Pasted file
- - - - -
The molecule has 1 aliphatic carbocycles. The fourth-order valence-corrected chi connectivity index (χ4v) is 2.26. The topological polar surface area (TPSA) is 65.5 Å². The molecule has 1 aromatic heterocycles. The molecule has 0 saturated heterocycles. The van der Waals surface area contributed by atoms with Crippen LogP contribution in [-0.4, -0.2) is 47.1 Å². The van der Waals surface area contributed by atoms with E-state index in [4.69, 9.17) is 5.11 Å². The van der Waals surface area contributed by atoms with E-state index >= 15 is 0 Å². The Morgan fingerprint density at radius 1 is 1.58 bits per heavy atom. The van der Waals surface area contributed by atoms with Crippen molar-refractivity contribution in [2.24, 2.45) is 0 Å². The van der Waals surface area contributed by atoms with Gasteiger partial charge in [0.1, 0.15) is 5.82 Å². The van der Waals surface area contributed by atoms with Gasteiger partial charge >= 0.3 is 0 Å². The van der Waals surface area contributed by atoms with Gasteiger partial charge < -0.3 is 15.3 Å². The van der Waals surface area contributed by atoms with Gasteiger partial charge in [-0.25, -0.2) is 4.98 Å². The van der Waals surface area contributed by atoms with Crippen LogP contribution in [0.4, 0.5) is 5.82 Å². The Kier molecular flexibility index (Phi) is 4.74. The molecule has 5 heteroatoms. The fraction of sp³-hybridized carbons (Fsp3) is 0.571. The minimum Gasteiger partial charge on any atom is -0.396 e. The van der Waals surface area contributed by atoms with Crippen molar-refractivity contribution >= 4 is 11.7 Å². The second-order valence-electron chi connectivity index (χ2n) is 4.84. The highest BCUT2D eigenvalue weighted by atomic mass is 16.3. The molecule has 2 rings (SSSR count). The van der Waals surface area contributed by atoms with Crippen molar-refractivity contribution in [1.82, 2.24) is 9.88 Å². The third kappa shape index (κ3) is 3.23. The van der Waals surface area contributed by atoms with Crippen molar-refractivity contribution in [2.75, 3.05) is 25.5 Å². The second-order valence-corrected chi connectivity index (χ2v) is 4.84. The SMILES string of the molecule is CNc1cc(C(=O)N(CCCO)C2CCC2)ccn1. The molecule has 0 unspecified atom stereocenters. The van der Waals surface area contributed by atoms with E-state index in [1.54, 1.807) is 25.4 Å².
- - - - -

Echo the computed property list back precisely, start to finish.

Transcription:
The molecule has 1 aliphatic carbocycles. The fourth-order valence-corrected chi connectivity index (χ4v) is 2.26. The topological polar surface area (TPSA) is 65.5 Å². The molecule has 1 aromatic heterocycles. The molecule has 0 saturated heterocycles. The van der Waals surface area contributed by atoms with Crippen LogP contribution in [-0.4, -0.2) is 47.1 Å². The van der Waals surface area contributed by atoms with E-state index in [4.69, 9.17) is 5.11 Å². The van der Waals surface area contributed by atoms with E-state index >= 15 is 0 Å². The Morgan fingerprint density at radius 1 is 1.58 bits per heavy atom. The van der Waals surface area contributed by atoms with Crippen molar-refractivity contribution in [2.24, 2.45) is 0 Å². The van der Waals surface area contributed by atoms with Gasteiger partial charge in [0.1, 0.15) is 5.82 Å². The van der Waals surface area contributed by atoms with Gasteiger partial charge >= 0.3 is 0 Å². The van der Waals surface area contributed by atoms with Gasteiger partial charge < -0.3 is 15.3 Å². The van der Waals surface area contributed by atoms with Gasteiger partial charge in [-0.25, -0.2) is 4.98 Å². The van der Waals surface area contributed by atoms with Crippen LogP contribution in [0.4, 0.5) is 5.82 Å². The Kier molecular flexibility index (Phi) is 4.74. The molecule has 5 heteroatoms. The fraction of sp³-hybridized carbons (Fsp3) is 0.571. The minimum Gasteiger partial charge on any atom is -0.396 e. The van der Waals surface area contributed by atoms with Crippen molar-refractivity contribution >= 4 is 11.7 Å². The second-order valence-electron chi connectivity index (χ2n) is 4.84. The highest BCUT2D eigenvalue weighted by atomic mass is 16.3. The molecule has 2 rings (SSSR count). The van der Waals surface area contributed by atoms with Crippen molar-refractivity contribution in [1.82, 2.24) is 9.88 Å². The third kappa shape index (κ3) is 3.23. The van der Waals surface area contributed by atoms with Crippen molar-refractivity contribution in [2.75, 3.05) is 25.5 Å². The second-order valence-corrected chi connectivity index (χ2v) is 4.84. The SMILES string of the molecule is CNc1cc(C(=O)N(CCCO)C2CCC2)ccn1. The molecule has 0 unspecified atom stereocenters. The van der Waals surface area contributed by atoms with E-state index in [1.54, 1.807) is 25.4 Å².